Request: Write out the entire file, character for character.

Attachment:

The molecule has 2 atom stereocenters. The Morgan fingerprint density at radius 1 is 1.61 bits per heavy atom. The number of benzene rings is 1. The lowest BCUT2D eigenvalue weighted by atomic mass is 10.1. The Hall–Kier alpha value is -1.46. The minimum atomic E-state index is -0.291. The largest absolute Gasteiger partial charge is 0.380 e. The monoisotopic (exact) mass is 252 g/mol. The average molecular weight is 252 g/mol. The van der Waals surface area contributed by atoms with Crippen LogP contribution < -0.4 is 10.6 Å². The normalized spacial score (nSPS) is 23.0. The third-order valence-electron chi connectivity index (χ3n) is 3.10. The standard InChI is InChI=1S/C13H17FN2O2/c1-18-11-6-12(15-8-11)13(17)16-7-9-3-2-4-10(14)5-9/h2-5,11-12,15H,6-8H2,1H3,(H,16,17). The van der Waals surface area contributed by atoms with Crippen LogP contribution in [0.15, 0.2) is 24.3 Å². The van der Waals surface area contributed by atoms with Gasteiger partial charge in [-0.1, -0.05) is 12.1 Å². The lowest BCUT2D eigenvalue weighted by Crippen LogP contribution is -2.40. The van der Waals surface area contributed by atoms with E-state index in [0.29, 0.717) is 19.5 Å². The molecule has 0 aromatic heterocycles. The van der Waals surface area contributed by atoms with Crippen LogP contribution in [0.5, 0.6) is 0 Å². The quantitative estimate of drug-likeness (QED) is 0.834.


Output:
The molecule has 2 atom stereocenters. The Morgan fingerprint density at radius 1 is 1.61 bits per heavy atom. The number of benzene rings is 1. The lowest BCUT2D eigenvalue weighted by atomic mass is 10.1. The Hall–Kier alpha value is -1.46. The minimum atomic E-state index is -0.291. The largest absolute Gasteiger partial charge is 0.380 e. The monoisotopic (exact) mass is 252 g/mol. The average molecular weight is 252 g/mol. The van der Waals surface area contributed by atoms with Crippen LogP contribution < -0.4 is 10.6 Å². The normalized spacial score (nSPS) is 23.0. The third-order valence-electron chi connectivity index (χ3n) is 3.10. The standard InChI is InChI=1S/C13H17FN2O2/c1-18-11-6-12(15-8-11)13(17)16-7-9-3-2-4-10(14)5-9/h2-5,11-12,15H,6-8H2,1H3,(H,16,17). The van der Waals surface area contributed by atoms with Crippen LogP contribution in [0.15, 0.2) is 24.3 Å². The van der Waals surface area contributed by atoms with Gasteiger partial charge in [-0.1, -0.05) is 12.1 Å². The lowest BCUT2D eigenvalue weighted by Crippen LogP contribution is -2.40. The van der Waals surface area contributed by atoms with E-state index in [0.29, 0.717) is 19.5 Å². The molecule has 0 aromatic heterocycles. The van der Waals surface area contributed by atoms with Crippen LogP contribution in [0.5, 0.6) is 0 Å². The quantitative estimate of drug-likeness (QED) is 0.834.